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Title: City shape, entropy, and street networks
Author: Mohajeri Pour Rayeni, N.
Awarding Body: University College London (University of London)
Current Institution: University College London (University of London)
Date of Award: 2013
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Cities are among the most complex man-made structures ever generated. This complexity is reflected in the structure of street networks, which form a part of the field of complex networks. Street networks have distinct geometric properties that are controlled partly by internal (social and economic) and partly by external (geographic) parameters. Analyses of the street networks of 50 cities (with a total of 823,202 streets) from widely different areas (Brazil, Britain, Chile, and Iran) indicate, first, that landscape constraints (the sea, lakes, mountains, valley, and rivers) have large effects on the general shapes of cities and the configuration of their street networks - in particular on the lengths, trends, and associated entropies. The length entropies are mostly controlled by the space available for the network growth, whereas the trend entropies are mostly controlled by the shapes of the constraining landscape features. Second, the results also indicate significant geometric differences between the street networks of the inner (older) parts and the outer (more recent) parts of cities. More specifically, the inner parts have lower Shannon/Gibbs trend/length entropies - are more tightly ordered and with denser networks - than the outer parts. Entropy and street length increase, as a result of spreading, with distance from the inner parts. Tracing the evolution of several networks indicates network growth through densification and expansion and a gradual increase in entropy over time. The results also indicate that larger cities have fewer streets and less total street length per capita than smaller cities, indicating that as the city size increases its street network becomes more energy efficient. In conclusion, the entropy measures and the visualisation techniques introduced in this work offer new methods for analysing street (and other) networks worldwide, including their complex geometrical variations in space and, where appropriate, their development through time.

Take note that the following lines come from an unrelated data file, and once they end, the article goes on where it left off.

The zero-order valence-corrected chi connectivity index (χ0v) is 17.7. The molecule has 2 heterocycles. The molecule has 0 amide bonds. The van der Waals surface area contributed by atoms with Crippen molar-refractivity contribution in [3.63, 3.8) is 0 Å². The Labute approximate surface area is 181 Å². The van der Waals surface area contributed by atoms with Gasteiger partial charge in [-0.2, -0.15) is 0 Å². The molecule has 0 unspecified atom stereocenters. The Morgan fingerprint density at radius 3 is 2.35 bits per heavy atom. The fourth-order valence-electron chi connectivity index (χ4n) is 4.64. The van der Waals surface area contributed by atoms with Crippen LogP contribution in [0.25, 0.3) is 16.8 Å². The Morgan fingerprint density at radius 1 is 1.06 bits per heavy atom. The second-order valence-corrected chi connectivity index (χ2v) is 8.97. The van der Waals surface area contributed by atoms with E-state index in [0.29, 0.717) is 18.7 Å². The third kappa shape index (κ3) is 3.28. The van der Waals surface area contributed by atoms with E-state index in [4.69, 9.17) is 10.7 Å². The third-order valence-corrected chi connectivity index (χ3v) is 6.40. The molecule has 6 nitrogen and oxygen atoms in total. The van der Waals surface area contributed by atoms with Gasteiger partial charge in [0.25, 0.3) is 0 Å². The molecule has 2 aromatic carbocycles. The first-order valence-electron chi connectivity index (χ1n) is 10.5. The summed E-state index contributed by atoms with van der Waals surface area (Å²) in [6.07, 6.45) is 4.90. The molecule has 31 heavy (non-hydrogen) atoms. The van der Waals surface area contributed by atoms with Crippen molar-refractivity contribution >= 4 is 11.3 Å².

Supervisor: Not available Sponsor: Not available
Qualification Name: Thesis (Ph.D.) Qualification Level: Doctoral
EThOS ID:  DOI: Not available